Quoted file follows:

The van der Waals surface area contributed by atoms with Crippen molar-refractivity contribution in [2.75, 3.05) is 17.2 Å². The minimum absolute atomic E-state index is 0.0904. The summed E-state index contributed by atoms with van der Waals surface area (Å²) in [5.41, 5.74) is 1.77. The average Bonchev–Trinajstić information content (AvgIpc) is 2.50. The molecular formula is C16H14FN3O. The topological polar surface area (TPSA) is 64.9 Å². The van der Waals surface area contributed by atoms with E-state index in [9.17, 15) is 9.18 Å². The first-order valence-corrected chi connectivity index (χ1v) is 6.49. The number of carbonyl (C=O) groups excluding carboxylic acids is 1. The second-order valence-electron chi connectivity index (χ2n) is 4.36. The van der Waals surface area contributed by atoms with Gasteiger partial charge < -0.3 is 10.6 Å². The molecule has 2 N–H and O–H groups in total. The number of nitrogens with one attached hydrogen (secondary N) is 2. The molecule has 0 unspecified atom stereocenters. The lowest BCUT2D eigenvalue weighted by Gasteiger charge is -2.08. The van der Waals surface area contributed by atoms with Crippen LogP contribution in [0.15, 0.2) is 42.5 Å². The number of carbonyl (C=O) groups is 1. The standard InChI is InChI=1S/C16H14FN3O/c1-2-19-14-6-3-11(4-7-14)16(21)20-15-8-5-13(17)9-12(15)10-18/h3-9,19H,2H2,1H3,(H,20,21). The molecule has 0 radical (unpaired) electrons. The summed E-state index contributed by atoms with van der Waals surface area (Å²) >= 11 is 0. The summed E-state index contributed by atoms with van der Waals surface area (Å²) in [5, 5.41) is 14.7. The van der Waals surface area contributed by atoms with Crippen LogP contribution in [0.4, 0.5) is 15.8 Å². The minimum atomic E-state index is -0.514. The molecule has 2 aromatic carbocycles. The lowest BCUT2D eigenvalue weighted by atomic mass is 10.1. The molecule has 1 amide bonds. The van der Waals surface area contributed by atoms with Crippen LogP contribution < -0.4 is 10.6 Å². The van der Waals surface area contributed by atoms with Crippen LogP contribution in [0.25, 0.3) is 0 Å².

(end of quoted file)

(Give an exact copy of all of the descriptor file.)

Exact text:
The van der Waals surface area contributed by atoms with Crippen molar-refractivity contribution in [2.75, 3.05) is 17.2 Å². The minimum absolute atomic E-state index is 0.0904. The summed E-state index contributed by atoms with van der Waals surface area (Å²) in [5.41, 5.74) is 1.77. The average Bonchev–Trinajstić information content (AvgIpc) is 2.50. The molecular formula is C16H14FN3O. The topological polar surface area (TPSA) is 64.9 Å². The van der Waals surface area contributed by atoms with E-state index in [9.17, 15) is 9.18 Å². The first-order valence-corrected chi connectivity index (χ1v) is 6.49. The number of carbonyl (C=O) groups excluding carboxylic acids is 1. The second-order valence-electron chi connectivity index (χ2n) is 4.36. The van der Waals surface area contributed by atoms with Gasteiger partial charge < -0.3 is 10.6 Å². The molecule has 2 N–H and O–H groups in total. The number of nitrogens with one attached hydrogen (secondary N) is 2. The molecule has 0 unspecified atom stereocenters. The lowest BCUT2D eigenvalue weighted by Gasteiger charge is -2.08. The van der Waals surface area contributed by atoms with Crippen LogP contribution in [0.15, 0.2) is 42.5 Å². The number of carbonyl (C=O) groups is 1. The standard InChI is InChI=1S/C16H14FN3O/c1-2-19-14-6-3-11(4-7-14)16(21)20-15-8-5-13(17)9-12(15)10-18/h3-9,19H,2H2,1H3,(H,20,21). The molecule has 0 radical (unpaired) electrons. The summed E-state index contributed by atoms with van der Waals surface area (Å²) >= 11 is 0. The summed E-state index contributed by atoms with van der Waals surface area (Å²) in [5, 5.41) is 14.7. The van der Waals surface area contributed by atoms with Crippen LogP contribution in [0.4, 0.5) is 15.8 Å². The minimum atomic E-state index is -0.514. The molecule has 2 aromatic carbocycles. The lowest BCUT2D eigenvalue weighted by atomic mass is 10.1. The molecule has 1 amide bonds. The van der Waals surface area contributed by atoms with Crippen LogP contribution < -0.4 is 10.6 Å². The van der Waals surface area contributed by atoms with Crippen LogP contribution in [0.25, 0.3) is 0 Å².